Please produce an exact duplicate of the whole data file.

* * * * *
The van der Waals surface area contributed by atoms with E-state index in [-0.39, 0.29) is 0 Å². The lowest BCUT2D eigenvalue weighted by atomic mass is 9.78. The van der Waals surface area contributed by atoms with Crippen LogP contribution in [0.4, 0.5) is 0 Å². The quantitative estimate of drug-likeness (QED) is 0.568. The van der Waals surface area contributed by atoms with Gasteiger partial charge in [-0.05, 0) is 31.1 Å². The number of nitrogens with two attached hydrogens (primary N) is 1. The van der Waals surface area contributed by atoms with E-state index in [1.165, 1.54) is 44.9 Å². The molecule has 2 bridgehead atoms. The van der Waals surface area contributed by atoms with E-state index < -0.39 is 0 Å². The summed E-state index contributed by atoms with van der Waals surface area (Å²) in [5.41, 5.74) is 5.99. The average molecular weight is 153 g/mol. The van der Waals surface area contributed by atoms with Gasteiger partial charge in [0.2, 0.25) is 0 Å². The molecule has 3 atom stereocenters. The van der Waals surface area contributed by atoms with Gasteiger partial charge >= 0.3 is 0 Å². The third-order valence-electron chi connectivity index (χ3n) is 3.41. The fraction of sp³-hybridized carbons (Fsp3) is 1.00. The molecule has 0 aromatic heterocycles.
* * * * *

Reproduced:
The van der Waals surface area contributed by atoms with E-state index in [-0.39, 0.29) is 0 Å². The lowest BCUT2D eigenvalue weighted by atomic mass is 9.78. The van der Waals surface area contributed by atoms with Crippen LogP contribution in [0.4, 0.5) is 0 Å². The quantitative estimate of drug-likeness (QED) is 0.568. The van der Waals surface area contributed by atoms with Gasteiger partial charge in [-0.05, 0) is 31.1 Å². The number of nitrogens with two attached hydrogens (primary N) is 1. The van der Waals surface area contributed by atoms with E-state index in [1.165, 1.54) is 44.9 Å². The molecule has 2 bridgehead atoms. The van der Waals surface area contributed by atoms with E-state index < -0.39 is 0 Å². The summed E-state index contributed by atoms with van der Waals surface area (Å²) in [5.41, 5.74) is 5.99. The average molecular weight is 153 g/mol. The van der Waals surface area contributed by atoms with Gasteiger partial charge in [0.2, 0.25) is 0 Å². The molecule has 3 atom stereocenters. The van der Waals surface area contributed by atoms with Gasteiger partial charge >= 0.3 is 0 Å². The third-order valence-electron chi connectivity index (χ3n) is 3.41. The fraction of sp³-hybridized carbons (Fsp3) is 1.00. The molecule has 0 aromatic heterocycles.